Jerks Are Everywhere, Talkin’ ’bout Death, Eatin’ Sandwiches

I’m one of those jerks who talks about death.  Writes about death.  I never, never, never, talk about death.  That would be wrong.  I just sit in the lunch room and stew over my mess of nerves, and my regular compulsion to cry and I think to myself, “I want to talk about death with someone. I should have a frank discussion about the mind-numbing feeling of grief that disengages me from the most basic of humans facts…like that one time I forgot I was in the bathroom…on the toilet…doing my business…started crying…and completely forgot why I was there.”  I want to tell someone at work this, but then I’d be the guy who may not have remembered he was in the bathroom.  Side note: I always remember when I’m in the bathroom at work.  It’s a great place to hide and get away from people. I have admitted that to people at work.  I have almost no shame.

But I am ashamed of my grief.  I sat through lunch today, and all I wanted to do was tell everyone how suddenly miserable I was after a random song popped up on my playlist that she loved.  It was Jimmy Eat World.  My sister was always a little bit stuck in her high school music preferences.  I’m sometimes shocked she liked any new music.  She literally picked five bands in 2002 and never looked back.  Never looked forward either.  Just stayed perfectly, musically preserved in amber.  I always tried to get her to listen to new music.  But she just made faces and asked if had heard Jimmy Eat World’s new album.  I always thought I had.  I was usually about three albums behind.  I wasn’t ashamed of my general ignorance of her musical tastes.  But I am ashamed of my grief.

I sat in the lunch room surrounded by teachers (I’m a teacher myself), and we were having a miserable conversation.  We normally have a good conversation, but today was just kind of miserable.  It’s that conversation you’re embarrassed to be a part of because the one guy leading it is just really passionate about something embarrassing in an embarrassing way.  I get it.  I’m passionate about young adult literature (because it’s AMAZING–read John Green, The Fault in Our Stars, and tell me I’m wrong), and I like to think I’m not embarrassing about it because I mainly have conversations about young adult literature with young adults.  I find this perfectly reasonable.  However, there’s always that guy who has his two talking points, and they’re not interesting to anyone but people who like to shoot things (normally, that would be me) or appreciate the third retelling of how he met his wife.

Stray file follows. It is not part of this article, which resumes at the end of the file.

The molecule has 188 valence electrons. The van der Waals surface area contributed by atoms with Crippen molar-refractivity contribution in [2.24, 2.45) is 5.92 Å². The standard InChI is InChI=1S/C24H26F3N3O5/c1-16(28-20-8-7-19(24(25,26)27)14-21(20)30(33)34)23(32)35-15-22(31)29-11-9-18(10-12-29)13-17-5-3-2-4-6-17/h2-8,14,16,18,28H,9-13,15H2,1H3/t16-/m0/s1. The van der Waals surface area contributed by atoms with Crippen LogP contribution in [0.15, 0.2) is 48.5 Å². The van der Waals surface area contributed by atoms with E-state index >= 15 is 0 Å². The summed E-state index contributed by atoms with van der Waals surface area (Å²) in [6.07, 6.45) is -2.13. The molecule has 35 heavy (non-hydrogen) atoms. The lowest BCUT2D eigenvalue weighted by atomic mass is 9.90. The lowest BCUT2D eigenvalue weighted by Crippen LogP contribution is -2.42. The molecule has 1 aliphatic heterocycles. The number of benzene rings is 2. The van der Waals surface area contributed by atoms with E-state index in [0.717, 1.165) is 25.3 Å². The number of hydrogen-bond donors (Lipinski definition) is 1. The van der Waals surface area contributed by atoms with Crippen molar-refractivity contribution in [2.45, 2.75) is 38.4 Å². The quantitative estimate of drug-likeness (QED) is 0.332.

There we were, listening about the cupcake incident that led to their eventual nuptials, uncomfortable that we had all heard the story but too embarrassed to admit it.  We had all crossed a bridge, and we’d crossed it together.  We were to blame and we knew it.  I wanted to get up and say, “I’m feeling terrible, and I was driven to mental instability by a song.  A song.  Three minutes and thirty-nine seconds of pure pop fun, and I thought to myself: well all I want to do is cry.”  I was in the middle of a class, and I tried to do the best to make realistic nose-blow-y sounds while trying to secretly dab at tears.  I don’t know why I bother.  All the student know.  I’m sure they make fun of me.  I don’t think children are terrible.  I just know what i would have done when I was in ninth grade and anything happened to/with/near anyone.  I was a sarcastic son of a bitch.

It was a conversation from hell.  Not only were we all trapped listening to this story.  We could only feed into it.  We were trapped in the monster’s cave, and we were offering ourselves to the beast!  Clearly four highly educated professionals should have known better, should have been able to navigate away from it, should have been able to muster a conversation shift, should have added a clever way to exit, should have offered nothign but awkward silence as the cupcake story came to a crescendo and someone dropped the cupcake, or bumped someone and it fell…I’m not sure.  I’ve only heard it four times, and it’s all ready too much for one mind to manage.

All I wanted to do was cry.  I had to leave.  I just left. I’m cupcake-wife-shooter-guy’s boss.  He can do nothing to me or say anything about me that will ruin any social capital I have in the building.  I was also feeling miserable.  I went into my classroom–which I share with cupcake-wife-shooter-guy–and locked the door.  Cupcake-wife-shooter-guy left his keys on his desk, and soon returned, knocking on the door.  I needed some alone time. I went to the bathroom.

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